Palestinian Filmmaker Elia Suleiman Calls for End to Cultural Boycott of Israel

Goel Pinto
Goel Pinto
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Goel Pinto
Goel Pinto

One of the most acclaimed Palestinian cinema directors, Elia Suleiman, announced yesterday that he has withdrawn his support for a Palestinian petition calling for a cultural boycott of Israel.

In August, against the background of the war in Lebanon and the ongoing military operations in the territories, a Palestinian petition calling for a boycott of Israeli cultural institutions was circulated. The petition urged international artists to participate in the boycott because of these institutions' "refusal to oppose the occupation ... which is at the root and is the cause of this colonialist conflict."

Among the international cultural figures who heeded the call were British filmmaker Ken Loach, who won the Palm D'Or at the Cannes Film Festival with his film "The Wind that Shakes the Barley." As a result of the boycott, Loach has turned down an invitation to attend the Haifa film festival.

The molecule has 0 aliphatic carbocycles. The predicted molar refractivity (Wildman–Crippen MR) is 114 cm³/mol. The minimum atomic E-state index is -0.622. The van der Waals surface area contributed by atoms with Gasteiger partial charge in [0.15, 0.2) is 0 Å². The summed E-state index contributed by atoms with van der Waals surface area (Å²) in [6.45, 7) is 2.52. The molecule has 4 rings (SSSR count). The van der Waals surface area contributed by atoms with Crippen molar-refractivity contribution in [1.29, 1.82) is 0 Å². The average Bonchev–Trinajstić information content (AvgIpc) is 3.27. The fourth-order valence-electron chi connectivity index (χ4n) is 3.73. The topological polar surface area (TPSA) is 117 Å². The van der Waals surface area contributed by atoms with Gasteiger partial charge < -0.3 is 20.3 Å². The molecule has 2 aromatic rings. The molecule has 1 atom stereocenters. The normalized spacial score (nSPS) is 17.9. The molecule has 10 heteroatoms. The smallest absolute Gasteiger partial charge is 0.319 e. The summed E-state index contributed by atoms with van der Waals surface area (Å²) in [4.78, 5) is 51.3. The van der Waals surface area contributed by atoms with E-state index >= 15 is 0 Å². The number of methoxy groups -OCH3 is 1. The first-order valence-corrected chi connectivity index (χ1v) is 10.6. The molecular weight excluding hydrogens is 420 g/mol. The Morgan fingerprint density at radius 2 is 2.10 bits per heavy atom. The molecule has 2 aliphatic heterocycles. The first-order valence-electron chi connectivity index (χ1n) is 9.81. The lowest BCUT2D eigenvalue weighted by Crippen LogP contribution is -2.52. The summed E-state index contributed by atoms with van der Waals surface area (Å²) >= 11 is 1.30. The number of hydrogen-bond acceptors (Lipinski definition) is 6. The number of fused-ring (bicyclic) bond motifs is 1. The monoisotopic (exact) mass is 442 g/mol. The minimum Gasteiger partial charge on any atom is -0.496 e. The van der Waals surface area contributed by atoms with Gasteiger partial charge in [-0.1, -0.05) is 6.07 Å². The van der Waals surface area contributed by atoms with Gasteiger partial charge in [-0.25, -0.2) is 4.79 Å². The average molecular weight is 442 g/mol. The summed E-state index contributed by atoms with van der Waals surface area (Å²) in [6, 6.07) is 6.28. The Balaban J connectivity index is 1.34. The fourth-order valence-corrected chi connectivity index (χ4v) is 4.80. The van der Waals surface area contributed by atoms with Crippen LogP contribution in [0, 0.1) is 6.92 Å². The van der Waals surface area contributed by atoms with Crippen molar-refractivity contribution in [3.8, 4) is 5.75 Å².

Yesterday, however, Suleiman wrote: "I hereby suspend my signature from the petition of Palestinian and Lebanese artists which calls for a boycott," explaining that this boycott "was supposed to have been [of] all cultural activities participated in and sponsored by the state of Israel."

Instead, Suleiman charged, "certain" artists, signatories to the petition, have boycotted Israeli filmmakers "known to these petitioners as artists who strongly support Palestinian and Lebanese resistance ... Yet these filmmakers have been boycotted, ordered away, deserted as people of the plague because they happen to carry the Israeli identity."

Suleiman did not specify which Israeli artists he was defending or cite any specific cases. However, over the past three months, the petition has been highly effective, and Israeli filmmakers have been prevented from participating in international film and dance festivals.

Suleiman, who won the Grand Jury Prize at Cannes for his film "Divine Intervention" in 2002, accused Palestinian artists of "putting up checkpoints and demanding IDs to select who goes in and who goes down on his or her knees, blindfolded and facing the wall."

"Who will be next on the witchhunting list?" he wondered, describing this sort of activity as a form of "cultural execution."

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